These changes will make the game read both from the main game and the expansion files and merge them into one file structure for both the DBR and the resource import dialogs, so you won’t see any extra “gdx1” folders but instead find the corresponding files in their equivalent folder strucure alongside the normal game files.

Forgotten Gods & Future Expansions

If you have the Forgotten Gods (or any possibly following Expansion), you’ll have to take another additional step in order to be able to use the files from the corresponding expansion.

Just as with the AoM expansion before, you need to set additional Browse Directories and Additional Source Directories for each expansion you want to add to your Asset Manager. All you need to do is add the paths to the expansion files as before with the AoM paths by concatenating the paths with a semicolon (;). The paths need to be in reverse order to their xpack number. This means that if there were 3 xpacks, the order would be PathToXpack3;PathToXpack2;PathToXpack1.

For example if you wanted to add Forgotten Gods files, the default additional browse path to these is the following (assuming you use the working directory variant described earlier):

C:\Program Files (x86)\Steam\steamapps\common\Grim Dawn\gdx2\

If you now want to add the path to your Additional Browse Directories, assuming you already added a path for the AoM files, your path should look like this afterwards:

C:\Program Files (x86)\Steam\steamapps\common\Grim Dawn\gdx2\;C:\Program Files (x86)\Steam\steamapps\common\Grim Dawn\gdx1\;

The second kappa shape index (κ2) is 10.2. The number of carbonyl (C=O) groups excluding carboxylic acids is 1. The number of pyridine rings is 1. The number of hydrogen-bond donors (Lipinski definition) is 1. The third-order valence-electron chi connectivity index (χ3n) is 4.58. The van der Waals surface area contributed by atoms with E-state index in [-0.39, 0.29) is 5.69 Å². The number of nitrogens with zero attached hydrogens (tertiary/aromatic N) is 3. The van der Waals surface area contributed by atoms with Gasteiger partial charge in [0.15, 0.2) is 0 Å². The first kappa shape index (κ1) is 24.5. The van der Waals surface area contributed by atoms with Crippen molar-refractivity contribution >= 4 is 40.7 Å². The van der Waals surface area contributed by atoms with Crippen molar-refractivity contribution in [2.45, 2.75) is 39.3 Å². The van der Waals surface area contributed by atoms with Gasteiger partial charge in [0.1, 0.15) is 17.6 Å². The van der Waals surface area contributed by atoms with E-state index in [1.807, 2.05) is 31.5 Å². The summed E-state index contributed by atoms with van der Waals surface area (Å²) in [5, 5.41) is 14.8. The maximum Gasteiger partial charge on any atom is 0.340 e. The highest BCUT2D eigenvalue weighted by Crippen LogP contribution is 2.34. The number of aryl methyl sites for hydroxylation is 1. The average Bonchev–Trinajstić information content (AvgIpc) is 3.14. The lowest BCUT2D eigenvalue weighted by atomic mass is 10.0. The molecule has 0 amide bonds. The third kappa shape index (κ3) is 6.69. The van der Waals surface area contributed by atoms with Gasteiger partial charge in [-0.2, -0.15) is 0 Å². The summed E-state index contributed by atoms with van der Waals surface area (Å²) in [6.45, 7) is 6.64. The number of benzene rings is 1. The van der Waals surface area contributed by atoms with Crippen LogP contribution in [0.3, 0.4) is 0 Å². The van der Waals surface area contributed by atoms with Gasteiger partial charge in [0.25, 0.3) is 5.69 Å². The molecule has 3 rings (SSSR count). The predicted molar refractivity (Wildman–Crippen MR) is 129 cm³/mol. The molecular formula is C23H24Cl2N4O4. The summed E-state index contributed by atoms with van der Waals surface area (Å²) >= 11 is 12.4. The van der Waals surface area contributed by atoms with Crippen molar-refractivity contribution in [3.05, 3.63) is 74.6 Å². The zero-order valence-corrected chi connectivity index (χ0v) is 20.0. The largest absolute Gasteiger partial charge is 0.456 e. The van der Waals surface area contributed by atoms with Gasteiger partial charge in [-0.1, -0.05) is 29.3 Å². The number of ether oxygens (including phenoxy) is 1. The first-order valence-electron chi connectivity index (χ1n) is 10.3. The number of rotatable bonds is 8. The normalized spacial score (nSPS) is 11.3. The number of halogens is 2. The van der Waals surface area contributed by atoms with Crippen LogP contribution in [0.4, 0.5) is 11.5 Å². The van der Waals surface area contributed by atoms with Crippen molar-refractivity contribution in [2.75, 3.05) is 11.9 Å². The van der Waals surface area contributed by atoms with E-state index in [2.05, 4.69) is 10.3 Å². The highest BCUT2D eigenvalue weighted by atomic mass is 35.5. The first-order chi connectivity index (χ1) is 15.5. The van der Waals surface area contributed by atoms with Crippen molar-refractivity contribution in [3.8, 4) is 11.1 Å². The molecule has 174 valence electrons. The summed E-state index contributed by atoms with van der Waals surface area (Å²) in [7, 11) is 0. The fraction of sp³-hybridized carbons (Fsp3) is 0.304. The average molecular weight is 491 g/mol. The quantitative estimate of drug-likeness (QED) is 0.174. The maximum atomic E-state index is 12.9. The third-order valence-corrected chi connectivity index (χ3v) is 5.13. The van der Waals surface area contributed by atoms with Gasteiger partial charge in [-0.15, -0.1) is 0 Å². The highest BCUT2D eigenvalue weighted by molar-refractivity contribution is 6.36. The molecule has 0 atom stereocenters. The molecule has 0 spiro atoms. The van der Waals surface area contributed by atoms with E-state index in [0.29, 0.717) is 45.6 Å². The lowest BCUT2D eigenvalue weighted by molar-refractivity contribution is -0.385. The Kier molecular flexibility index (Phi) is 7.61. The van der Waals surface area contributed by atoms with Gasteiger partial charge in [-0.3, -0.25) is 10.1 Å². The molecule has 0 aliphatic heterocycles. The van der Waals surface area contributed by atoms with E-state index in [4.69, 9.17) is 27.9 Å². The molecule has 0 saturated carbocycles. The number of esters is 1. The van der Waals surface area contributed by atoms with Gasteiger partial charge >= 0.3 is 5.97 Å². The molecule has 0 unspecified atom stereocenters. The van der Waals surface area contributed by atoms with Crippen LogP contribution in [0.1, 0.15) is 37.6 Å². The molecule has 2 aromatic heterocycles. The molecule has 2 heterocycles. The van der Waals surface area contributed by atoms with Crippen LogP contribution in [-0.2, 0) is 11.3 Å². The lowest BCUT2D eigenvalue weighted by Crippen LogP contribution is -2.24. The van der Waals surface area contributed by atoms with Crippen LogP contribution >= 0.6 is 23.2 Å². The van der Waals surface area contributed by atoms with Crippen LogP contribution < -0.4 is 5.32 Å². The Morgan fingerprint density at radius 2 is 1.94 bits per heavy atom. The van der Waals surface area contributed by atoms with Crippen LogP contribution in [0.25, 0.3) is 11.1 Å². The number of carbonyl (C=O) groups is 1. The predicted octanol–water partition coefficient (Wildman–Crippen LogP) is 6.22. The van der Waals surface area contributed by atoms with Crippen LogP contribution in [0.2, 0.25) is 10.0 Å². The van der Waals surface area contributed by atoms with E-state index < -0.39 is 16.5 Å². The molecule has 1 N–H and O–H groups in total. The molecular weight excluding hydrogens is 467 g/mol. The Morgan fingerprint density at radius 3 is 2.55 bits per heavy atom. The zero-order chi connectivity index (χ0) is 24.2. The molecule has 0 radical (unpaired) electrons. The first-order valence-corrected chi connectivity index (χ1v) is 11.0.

Also the same goes for the Additional Source Directories, assuming the path to your Forgotten Gods files are at the following location:

C:\Program Files (x86)\Steam\steamapps\common\Grim Dawn\Working\mods\gdx2\

The result would again be a semicolon concatenated path:

C:\Program Files (x86)\Steam\steamapps\common\Grim Dawn\Working\mods\gdx2\;C:\Program Files (x86)\Steam\steamapps\common\Grim Dawn\Working\mods\gdx1\;

Another side note regarding expansions:
The Asset Manager will extract all files from all expansions by default, not matter if the Additional Browse / Source Directories are set or not but it will only display the files correctly in the Import Records window (and also in the World Editor) if the paths are setup correctly.

Now that we set up our directories, there is only one thing left to do: Extract the game files so we can start modding!

To do this, choose Tools -> Extract Game Files in the menu:

And then locate your Grim Dawn installation folder and select it:

Now press “ok”. You’ll get a warning that you’re about to write the files into your working directory but that’s perfectly fine for our purposes, so you’re going to press “yes”. Now the Asset Manager will be kinda busy for a while as it extracts the entire database and all resource files so you can work easily with it.

Once you did this you’re done setting up your Asset Manager and therefore the most important directories setup! Congrats :slight_smile:

You may wonder now why I only go through the setup of the Asset Manager with you. This is simply because it will suffice for most of the modding tools except for special ones like the PSEditor and I don’t want to confuse you even more than I already do. This will be enough to start out with basic modding and there are more advanced tutorials for these special cases already so there is no need to do it again.